Natives of the North Caucasus are calling for apologies from across Russia à la Kadyrov. " />

Ask for forgiveness from the Caucasus

Natives of the North Caucasus are calling for apologies from across Russia à la Kadyrov.

REUTERS/Maxim Shemetov

Based on material from the Caucasian Knot

Deep perturbation

The only two republics [in Russia] where there aren’t saunas with girls, brothels or women for sale are Chechnya and Ingushetia!”

“You all will answer for every word you’ve said against chaste Ingush girls!”

“Immediately apologize publicly to those whom you have dared to undeservedly insult!!!”

These are the comments Instagram users left under a video recording made by the Russian comedy show, Comedy Woman.

The outrage was caused by a part of the show in which a business woman who owns an export business is shouting at her employee who snaps back at her in Ingush. The essence of the claims against the employee are that many viewers took her to be a prostitute, although, it is possible that this is not what was intended.

Several dozen natives of the North Caucasus gathered at the building of television channel TNT and tried to get inside.

The group split up after two busses of special service agents arrived at the premises.

On the same day, the General Director of Comedy Club Production, Andrey Levin, went to the official representation of Ingushetia in Moscow and made a public apology. The television channel also apologized on its site:

“We apologize and state that the given act was created exclusively for humor and without a subtext of ethnic discrimination.”

Other precedents

This is not the first case where someone was forced to apologize. In November, Russian rapper and performer Vyacheslav ‘Gnoyny’ Mashnov was forced to publicly apologize to Chechens, Chinese and Armenian girls who the rapper listed in one of his songs as sexual partners.

However, his apology did not help as seven unknown individuals attacked him before a concert. According to another rapper Andrey Zamay’s testimony, those that attacked him were ‘professionals [thugs]’ who ‘screamed that he must give an apology’.

In February of 2017 the director of the Ingush regional department of the National Security of Russia party Visit Tsoroyev sent a statement to the country’s security services demanding that they arrest and prosecute Ilya Davydova, more commonly known under the nickname Maddison.

Maddison angered Tsoroyev in one of his clips in which he compared the Qu’ran with Hitler’s Mean Kampft and demanded that this book be put on a list of prohibited literature.

On 21 January Davydov suddenly left Russia and wrote on his Instagram page that he was ‘stupid and young’.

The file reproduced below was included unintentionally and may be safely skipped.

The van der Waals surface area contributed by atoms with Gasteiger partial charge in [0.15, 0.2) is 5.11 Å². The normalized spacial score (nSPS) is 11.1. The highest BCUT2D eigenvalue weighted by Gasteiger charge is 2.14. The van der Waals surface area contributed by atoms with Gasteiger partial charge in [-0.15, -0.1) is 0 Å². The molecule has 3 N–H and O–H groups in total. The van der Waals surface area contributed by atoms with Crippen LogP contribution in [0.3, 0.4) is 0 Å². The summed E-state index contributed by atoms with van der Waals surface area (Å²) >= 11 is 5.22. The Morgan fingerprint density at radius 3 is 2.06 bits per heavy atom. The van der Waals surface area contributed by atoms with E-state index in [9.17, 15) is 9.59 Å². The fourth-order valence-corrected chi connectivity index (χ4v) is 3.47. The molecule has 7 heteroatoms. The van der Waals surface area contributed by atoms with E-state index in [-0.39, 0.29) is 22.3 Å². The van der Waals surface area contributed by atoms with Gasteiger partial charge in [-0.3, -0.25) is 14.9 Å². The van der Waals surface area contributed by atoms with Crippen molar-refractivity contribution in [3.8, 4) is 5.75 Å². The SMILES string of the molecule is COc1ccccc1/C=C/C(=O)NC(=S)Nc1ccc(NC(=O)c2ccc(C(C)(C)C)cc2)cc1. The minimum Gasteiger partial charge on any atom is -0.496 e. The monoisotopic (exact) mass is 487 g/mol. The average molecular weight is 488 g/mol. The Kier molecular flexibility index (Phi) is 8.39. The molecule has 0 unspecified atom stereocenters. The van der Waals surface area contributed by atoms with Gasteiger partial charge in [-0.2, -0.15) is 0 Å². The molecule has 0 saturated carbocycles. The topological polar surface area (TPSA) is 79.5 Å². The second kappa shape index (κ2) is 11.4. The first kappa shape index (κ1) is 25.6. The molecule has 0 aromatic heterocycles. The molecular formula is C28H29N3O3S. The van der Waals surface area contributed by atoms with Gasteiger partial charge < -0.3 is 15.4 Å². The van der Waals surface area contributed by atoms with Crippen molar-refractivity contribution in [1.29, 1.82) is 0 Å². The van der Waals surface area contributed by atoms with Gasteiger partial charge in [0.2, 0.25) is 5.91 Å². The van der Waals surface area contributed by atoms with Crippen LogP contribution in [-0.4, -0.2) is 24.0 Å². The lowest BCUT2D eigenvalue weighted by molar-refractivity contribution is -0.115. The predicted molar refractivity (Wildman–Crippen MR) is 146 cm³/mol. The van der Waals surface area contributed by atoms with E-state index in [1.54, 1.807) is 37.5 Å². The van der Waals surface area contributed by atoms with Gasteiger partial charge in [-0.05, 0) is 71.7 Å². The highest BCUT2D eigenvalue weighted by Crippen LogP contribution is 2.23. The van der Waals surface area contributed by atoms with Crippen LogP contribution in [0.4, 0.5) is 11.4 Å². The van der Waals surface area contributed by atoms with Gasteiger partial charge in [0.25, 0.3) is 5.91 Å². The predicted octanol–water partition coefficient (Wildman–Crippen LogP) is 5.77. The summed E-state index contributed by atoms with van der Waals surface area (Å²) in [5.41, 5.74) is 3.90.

Recently, a student of the Russian Academy of National Economy and Civil Service also went through a similar process. In a discussion on the Russian social-media platform VKontakte, Aleksey Knyazev wrote that a prohibition forbidding Caucasian girls from meeting with young Russian men is contrary to Russian legislation.

Soon, he was approached on the street and hit several times and forced to apologize to Muslims and Christians. The video recording of this event was published online.

This is not tradition

“Humiliating an opponent in front of other people has nothing to do with tradition,” said Tatyana Lokshina, Director of Human Rights Watch in Russia.

“It is difficult not to see a similarity in the behavior of young people who demand apologies with the mannerisms of the head of Chechnya and his strongmen who have already systematically demanded public apologies on multiple occasions on camera. It would seem that this practice is infectious,” said Lokshina.

Commenting on the show, Tatyana Lokshina said that the episode was ‘crude’ and an example of classic idiocy.

“Maybe those in charge of the television channel should think about what kind of jokes they make about women – irrespective of their ethnicity be it Ingush or Slavic. There’s another question – why do Caucasian men watch shows with such jokes?” said Tatyana Lokshina.

Lokshina pointed out the necessity of federal officials to react to the jokes made on ethnic grounds.

“It would be good to hear comments on these ethnic jokes, for example, from officials on the federal level…about just how acceptable such jokes are within the framework of freedom of expression,” summarized Lokshina.

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